As the Biden campaign correctly asserts, the waves of immigration to America are “the reason we have constantly been able to renew ourselves, to grow better and stronger as a nation, and to meet new challenges.

By moving from our stable homes to temporary structures on Sukkot and, from there, inviting the Ushpizin to join us, Jews reinforce two lessons. First, we renew our collective memory by reliving the litany of migrations and displacements that began with the Exodus from Egypt, and grew to include the successive reinventions and renewals across the world that are, today, at the heart of the rich Jewish cultural heritage. Second, we renew our commitment to warmly invite refugees into our homes. As unsettled aliens ourselves, we open our Sukkot with a spirit of empathy and generosity.

The dynamic we recreate by inviting the Ushpizin into our sukkot, not our homes, is reminiscent of an understanding of American history in which each successive group of immigrants and refugees welcomes the next. It is an understanding at odds with President Trump’s oft-repeated mantra that we are “one American nation.” In fact, no such nation has ever existed. America is, and has always been, a dynamic composite of the people who have come to make their lives here. More than anything else, that is the source of any alleged American exceptionalism or greatness.

It is with that first understanding of both American and Jewish history that Marc Hetfield, CEO of the Hebrew Immigrant Aid Society, says that HIAS’ work began because THEY (the refugees) were Jewish, and continues now because WE are Jewish. On the other hand, it is with that second understanding that Robert Gregory Bowers attacked Pittsburgh’s Tree of Life Synagogue in 2018, killing 11 and wounding six, the week after the synagogue took part in HIAS’s National Refugee Shabbat. Bowers wrote, “HIAS likes to bring invaders in that kill our people. I can’t sit by and watch my people get slaughtered. Screw your optics, I’m going in.” His “my people” and Trump’s “one American nation” are essentially identical.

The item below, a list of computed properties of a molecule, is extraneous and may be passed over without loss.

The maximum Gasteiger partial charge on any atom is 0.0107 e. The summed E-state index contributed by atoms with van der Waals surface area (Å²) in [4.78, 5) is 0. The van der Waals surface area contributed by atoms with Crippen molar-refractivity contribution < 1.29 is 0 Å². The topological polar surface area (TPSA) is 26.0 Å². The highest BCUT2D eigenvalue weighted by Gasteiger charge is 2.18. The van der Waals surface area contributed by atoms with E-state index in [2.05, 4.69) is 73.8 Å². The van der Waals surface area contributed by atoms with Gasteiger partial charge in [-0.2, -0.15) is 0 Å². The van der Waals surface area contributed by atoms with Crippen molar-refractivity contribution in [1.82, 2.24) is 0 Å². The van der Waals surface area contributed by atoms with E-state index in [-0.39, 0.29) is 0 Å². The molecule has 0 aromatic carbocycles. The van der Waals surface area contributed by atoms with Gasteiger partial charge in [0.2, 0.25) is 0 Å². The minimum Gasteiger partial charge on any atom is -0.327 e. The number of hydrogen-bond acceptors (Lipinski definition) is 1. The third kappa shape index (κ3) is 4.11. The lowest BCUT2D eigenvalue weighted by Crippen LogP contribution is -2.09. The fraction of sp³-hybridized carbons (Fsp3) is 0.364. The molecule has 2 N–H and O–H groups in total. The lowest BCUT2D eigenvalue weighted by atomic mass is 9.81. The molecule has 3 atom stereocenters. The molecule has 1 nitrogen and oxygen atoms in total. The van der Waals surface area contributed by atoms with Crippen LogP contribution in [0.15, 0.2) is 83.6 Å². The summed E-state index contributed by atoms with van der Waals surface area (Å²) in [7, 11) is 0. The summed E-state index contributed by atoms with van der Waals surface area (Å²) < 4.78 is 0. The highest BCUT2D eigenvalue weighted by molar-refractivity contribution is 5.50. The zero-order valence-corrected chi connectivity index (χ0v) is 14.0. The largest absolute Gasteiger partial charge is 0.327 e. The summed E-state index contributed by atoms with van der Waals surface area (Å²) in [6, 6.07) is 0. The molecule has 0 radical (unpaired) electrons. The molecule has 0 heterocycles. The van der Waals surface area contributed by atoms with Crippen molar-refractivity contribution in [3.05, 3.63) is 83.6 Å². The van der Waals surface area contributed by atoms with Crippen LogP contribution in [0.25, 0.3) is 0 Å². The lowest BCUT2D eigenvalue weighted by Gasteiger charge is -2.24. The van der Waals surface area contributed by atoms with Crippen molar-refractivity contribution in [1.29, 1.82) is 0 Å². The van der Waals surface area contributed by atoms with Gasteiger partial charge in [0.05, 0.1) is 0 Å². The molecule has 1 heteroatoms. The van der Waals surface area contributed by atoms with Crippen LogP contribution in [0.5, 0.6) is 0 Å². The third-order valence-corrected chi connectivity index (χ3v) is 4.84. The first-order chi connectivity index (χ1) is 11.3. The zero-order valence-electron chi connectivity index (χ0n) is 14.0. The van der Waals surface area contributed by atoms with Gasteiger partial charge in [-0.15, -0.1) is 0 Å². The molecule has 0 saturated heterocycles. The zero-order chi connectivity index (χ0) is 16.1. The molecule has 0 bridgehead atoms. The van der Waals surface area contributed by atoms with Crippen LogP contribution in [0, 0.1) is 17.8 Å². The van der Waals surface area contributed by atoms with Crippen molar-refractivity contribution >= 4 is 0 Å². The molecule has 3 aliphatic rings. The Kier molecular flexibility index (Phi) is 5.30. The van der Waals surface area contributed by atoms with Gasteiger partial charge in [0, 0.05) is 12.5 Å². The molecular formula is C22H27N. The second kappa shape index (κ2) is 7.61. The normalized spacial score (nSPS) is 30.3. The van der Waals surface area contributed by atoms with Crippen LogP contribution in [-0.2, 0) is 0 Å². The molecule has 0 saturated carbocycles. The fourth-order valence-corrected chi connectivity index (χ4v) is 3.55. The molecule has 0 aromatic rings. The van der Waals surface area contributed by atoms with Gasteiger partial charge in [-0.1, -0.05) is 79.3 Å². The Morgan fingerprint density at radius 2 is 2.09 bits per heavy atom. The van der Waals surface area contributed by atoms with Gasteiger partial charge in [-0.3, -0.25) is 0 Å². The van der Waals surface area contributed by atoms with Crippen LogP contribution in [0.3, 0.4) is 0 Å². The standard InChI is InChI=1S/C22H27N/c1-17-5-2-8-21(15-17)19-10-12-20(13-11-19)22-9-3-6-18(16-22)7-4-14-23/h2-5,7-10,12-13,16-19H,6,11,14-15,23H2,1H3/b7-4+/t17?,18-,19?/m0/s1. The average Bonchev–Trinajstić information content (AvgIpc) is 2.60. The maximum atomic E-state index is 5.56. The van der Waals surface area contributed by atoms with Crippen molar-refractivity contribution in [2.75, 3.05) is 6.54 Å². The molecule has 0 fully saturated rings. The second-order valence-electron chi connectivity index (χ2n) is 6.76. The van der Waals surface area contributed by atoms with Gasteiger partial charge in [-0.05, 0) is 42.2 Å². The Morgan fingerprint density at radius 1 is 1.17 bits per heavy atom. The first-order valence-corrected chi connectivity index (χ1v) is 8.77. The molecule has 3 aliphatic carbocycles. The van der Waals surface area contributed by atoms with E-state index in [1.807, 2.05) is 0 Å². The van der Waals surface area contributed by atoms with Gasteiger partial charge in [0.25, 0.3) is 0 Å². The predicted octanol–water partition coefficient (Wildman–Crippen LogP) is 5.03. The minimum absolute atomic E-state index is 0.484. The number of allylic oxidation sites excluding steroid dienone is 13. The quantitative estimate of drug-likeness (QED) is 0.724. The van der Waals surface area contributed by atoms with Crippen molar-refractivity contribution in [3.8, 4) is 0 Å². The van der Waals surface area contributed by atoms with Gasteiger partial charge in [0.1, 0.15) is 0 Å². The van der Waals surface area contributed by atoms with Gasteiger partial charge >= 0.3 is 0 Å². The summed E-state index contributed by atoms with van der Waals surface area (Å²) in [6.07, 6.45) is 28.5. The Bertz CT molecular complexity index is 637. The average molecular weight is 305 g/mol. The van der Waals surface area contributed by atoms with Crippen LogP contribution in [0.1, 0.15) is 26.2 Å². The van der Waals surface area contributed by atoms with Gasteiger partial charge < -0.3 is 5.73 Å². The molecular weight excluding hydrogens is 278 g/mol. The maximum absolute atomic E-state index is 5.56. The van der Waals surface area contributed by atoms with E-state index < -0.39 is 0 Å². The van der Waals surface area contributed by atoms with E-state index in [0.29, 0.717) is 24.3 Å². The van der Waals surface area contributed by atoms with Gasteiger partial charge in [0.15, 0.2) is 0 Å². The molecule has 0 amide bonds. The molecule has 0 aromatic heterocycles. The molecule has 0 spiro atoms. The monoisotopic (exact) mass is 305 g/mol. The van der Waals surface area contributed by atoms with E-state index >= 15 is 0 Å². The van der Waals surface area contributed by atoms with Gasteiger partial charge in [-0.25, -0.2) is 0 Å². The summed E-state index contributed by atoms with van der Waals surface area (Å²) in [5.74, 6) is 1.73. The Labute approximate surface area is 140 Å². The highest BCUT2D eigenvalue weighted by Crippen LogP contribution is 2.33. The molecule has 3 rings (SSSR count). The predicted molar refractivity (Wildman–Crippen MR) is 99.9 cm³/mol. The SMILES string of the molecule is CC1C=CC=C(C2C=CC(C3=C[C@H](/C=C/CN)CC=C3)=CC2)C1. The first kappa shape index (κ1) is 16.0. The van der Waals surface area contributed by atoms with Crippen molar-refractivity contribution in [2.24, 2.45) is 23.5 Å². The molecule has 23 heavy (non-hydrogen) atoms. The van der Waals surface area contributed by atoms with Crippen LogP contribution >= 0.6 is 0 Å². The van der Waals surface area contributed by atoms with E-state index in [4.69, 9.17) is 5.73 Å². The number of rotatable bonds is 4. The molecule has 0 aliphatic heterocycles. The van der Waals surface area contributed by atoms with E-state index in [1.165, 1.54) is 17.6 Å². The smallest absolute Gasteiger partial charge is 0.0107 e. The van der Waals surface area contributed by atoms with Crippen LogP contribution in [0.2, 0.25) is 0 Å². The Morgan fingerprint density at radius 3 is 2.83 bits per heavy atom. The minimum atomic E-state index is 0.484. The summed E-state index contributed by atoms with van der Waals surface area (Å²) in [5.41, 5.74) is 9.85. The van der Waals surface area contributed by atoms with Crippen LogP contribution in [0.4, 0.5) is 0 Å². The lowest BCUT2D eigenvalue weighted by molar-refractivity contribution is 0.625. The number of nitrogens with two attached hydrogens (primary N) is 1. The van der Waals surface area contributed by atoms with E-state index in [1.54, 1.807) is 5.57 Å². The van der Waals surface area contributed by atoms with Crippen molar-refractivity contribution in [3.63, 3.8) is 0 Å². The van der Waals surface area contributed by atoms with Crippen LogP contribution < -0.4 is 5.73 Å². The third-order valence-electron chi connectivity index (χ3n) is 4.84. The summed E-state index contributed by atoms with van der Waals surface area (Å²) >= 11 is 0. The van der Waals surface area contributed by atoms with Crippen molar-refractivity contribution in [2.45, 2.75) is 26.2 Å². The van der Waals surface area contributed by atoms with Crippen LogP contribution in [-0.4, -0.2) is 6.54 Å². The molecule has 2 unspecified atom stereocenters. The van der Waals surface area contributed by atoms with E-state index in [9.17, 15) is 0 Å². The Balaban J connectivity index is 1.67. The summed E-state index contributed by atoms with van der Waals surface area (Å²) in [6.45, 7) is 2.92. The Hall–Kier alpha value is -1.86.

Rally bombast aside, ending refugee resettlement in the United States has long been a Trump priority. The administration’s 2021 proposed budget includes funding for resettling only 15,000 refugees, down from 18,000 last year, itself the lowest number in decades and a fraction of the 95,000/year goal recommended by advocates, including HIAS. At the same time, the Trump administration has deliberately perpetrated terrible cruelties, including family separation, on families seeking safe haven in America. With more refugees and asylum seekers today than at any time since World War II, Biden’s pledge to immediately raise that number to 125,000 more accurately reflects both the realities of American history and our Jewish values as well.

About the Author
Avraham Bronstein is rabbi of The Hampton Synagogue in Westhampton Beach, NY.